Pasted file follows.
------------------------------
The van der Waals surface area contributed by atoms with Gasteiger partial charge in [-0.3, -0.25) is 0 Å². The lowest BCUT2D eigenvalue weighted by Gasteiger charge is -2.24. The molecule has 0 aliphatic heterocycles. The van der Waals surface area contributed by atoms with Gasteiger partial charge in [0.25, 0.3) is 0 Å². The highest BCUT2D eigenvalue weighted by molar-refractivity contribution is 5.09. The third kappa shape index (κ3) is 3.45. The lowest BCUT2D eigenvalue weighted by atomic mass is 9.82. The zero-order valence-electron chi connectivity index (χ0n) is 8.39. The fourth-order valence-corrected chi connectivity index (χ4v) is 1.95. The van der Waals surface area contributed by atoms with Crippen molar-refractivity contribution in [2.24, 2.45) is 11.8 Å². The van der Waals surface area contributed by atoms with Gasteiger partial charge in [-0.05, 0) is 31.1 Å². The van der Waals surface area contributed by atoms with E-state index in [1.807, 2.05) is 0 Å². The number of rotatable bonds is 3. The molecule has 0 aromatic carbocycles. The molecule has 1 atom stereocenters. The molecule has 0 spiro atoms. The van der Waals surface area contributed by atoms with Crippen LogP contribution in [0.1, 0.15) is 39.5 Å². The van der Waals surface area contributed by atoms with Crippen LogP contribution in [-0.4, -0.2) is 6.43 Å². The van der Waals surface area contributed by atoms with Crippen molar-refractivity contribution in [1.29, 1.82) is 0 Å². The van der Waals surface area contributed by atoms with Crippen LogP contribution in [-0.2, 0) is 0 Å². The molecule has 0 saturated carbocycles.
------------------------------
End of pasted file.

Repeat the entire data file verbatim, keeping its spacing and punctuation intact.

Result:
The van der Waals surface area contributed by atoms with Gasteiger partial charge in [-0.3, -0.25) is 0 Å². The lowest BCUT2D eigenvalue weighted by Gasteiger charge is -2.24. The molecule has 0 aliphatic heterocycles. The van der Waals surface area contributed by atoms with Gasteiger partial charge in [0.25, 0.3) is 0 Å². The highest BCUT2D eigenvalue weighted by molar-refractivity contribution is 5.09. The third kappa shape index (κ3) is 3.45. The lowest BCUT2D eigenvalue weighted by atomic mass is 9.82. The zero-order valence-electron chi connectivity index (χ0n) is 8.39. The fourth-order valence-corrected chi connectivity index (χ4v) is 1.95. The van der Waals surface area contributed by atoms with Crippen molar-refractivity contribution in [2.24, 2.45) is 11.8 Å². The van der Waals surface area contributed by atoms with Gasteiger partial charge in [-0.05, 0) is 31.1 Å². The van der Waals surface area contributed by atoms with E-state index in [1.807, 2.05) is 0 Å². The number of rotatable bonds is 3. The molecule has 0 aromatic carbocycles. The molecule has 1 atom stereocenters. The molecule has 0 spiro atoms. The van der Waals surface area contributed by atoms with Crippen LogP contribution in [0.1, 0.15) is 39.5 Å². The van der Waals surface area contributed by atoms with Crippen LogP contribution in [-0.4, -0.2) is 6.43 Å². The van der Waals surface area contributed by atoms with Crippen molar-refractivity contribution in [1.29, 1.82) is 0 Å². The van der Waals surface area contributed by atoms with Crippen LogP contribution in [-0.2, 0) is 0 Å². The molecule has 0 saturated carbocycles.